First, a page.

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Current Conflict News and Events, Conflict News Articles.
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Mathematical model explains how complex societies emerge, collapse
The instability of large, complex societies is a predictable phenomenon, according to a new mathematical model that explores the emergence of early human societies via warfare. Capturing hundreds of years of human history, the model reveals the dynamical nature of societies, which can be difficult to uncover in archaeological data. (2011-01-19)

Researchers show how 1 gene becomes 2 (with different functions)
Researchers report that they are the first to show in molecular detail how one gene evolved two competing functions that eventually split up -- via gene duplication -- to pursue their separate destinies. (2011-01-12)

New Baylor study explores how partners perceive each other's emotion during a relationship fight
Some of the most intense emotions people feel occur during a conflict in a romantic relationship. Now, new research from Baylor University psychologists shows that how each person perceives the other partner's emotion during a conflict greatly influences different types of thoughts, feelings and reactions in themselves. (2011-01-12)

LSTM leads new £6 million ($9.3 million) health systems knowledge consortium
LSTM is leading a six year, £6 million ($9.3 million) international research consortium to strengthen knowledge of how health systems which have been damaged in conflict situations are most effectively rebuilt. (2011-01-10)

York U study pinpoints part of brain that suppresses instinct
York University research is revealing which regions in the brain fire up when we suppress an automatic behavior such as the urge to look at other people in an elevator. Researchers showed -- for the first time -- an increase in signal from the left inferior frontal cortex when study participants were confronted by a conflict between an image and a word superimposed on the image. The study appears in Frontiers in Human Neuroscience. (2010-12-22)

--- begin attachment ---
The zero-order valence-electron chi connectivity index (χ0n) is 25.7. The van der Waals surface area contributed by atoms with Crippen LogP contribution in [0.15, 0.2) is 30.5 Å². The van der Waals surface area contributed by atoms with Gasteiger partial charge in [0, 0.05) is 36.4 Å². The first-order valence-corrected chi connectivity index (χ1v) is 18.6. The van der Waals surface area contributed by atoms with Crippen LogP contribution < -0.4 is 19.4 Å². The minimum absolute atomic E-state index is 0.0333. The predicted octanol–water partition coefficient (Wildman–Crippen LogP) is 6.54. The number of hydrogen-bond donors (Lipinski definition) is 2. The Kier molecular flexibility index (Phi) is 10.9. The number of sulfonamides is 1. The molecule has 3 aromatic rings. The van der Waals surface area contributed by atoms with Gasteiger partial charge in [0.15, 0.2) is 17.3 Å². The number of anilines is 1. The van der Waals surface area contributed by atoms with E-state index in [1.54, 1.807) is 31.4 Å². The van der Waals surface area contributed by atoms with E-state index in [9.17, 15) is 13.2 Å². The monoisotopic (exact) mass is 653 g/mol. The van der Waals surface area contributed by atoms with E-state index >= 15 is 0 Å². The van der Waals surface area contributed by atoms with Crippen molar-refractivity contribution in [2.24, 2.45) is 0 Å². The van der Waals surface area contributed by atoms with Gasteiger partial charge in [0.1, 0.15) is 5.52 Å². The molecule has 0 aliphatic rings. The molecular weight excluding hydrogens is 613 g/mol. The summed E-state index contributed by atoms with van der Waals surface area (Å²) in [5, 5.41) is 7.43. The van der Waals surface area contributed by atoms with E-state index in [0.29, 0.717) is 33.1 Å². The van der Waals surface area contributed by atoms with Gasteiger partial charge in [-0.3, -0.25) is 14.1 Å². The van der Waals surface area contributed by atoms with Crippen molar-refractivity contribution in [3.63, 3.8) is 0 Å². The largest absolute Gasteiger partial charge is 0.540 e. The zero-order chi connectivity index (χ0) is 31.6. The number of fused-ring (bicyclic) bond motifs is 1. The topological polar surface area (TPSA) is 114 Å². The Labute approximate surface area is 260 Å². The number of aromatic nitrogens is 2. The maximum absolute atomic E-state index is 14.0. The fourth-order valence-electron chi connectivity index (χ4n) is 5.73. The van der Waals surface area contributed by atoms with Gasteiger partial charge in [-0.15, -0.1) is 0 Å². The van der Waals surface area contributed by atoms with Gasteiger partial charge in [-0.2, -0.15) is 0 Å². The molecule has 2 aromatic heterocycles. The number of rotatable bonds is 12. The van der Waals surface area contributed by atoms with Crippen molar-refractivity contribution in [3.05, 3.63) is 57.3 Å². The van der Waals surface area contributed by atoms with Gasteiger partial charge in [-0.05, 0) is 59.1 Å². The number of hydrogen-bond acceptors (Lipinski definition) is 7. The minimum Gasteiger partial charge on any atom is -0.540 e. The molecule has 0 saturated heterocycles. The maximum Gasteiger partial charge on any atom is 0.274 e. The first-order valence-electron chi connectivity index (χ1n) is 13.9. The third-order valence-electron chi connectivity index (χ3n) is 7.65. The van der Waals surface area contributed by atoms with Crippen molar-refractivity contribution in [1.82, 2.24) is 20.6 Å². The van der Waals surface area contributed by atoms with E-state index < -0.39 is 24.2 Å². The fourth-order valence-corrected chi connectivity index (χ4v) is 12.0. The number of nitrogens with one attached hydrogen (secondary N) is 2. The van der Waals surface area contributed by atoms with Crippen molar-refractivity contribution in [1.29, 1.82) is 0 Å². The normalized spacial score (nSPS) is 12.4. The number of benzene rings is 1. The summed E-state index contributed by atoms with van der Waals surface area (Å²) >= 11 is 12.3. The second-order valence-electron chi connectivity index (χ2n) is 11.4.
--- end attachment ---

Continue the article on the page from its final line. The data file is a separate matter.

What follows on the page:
The gap between steering documents and teaching democracy in South Africa
A thesis presented at the University of Gothenburg, Sweden, uses the example of South Africa to show how teaching and education in democracy-related subjects work.
The results show that the good democratic intentions of steering documents do not always work in practice. (2010-12-20)

Youth report favorable impressions of community street outreach workers
A new study by researchers at the Johns Hopkins Center for Injury Research and Policy finds that youth generally perceive community street outreach workers positively, regardless of whether they have personally worked with one. This study, available online in advance of publication in the Journal of Community Health, is the first peer-reviewed study to include the perceptions of youth who are not former or current clients of community street workers. (2010-12-08)

Providing incentives to cooperate can turn swords into ploughshares
When two individuals face off in conflict, the classic problem in evolutionary biology known as the prisoner's dilemma says that the individuals are not likely to cooperate even if it is in their best interests to do so. But a new study suggests that with incentives to cooperate, natural selection can minimize conflict, changing the game from one of pure conflict to one of partial cooperation. (2010-12-07)

Nonscientific portrayal of the Israel-Palestine conflict in Swedish textbooks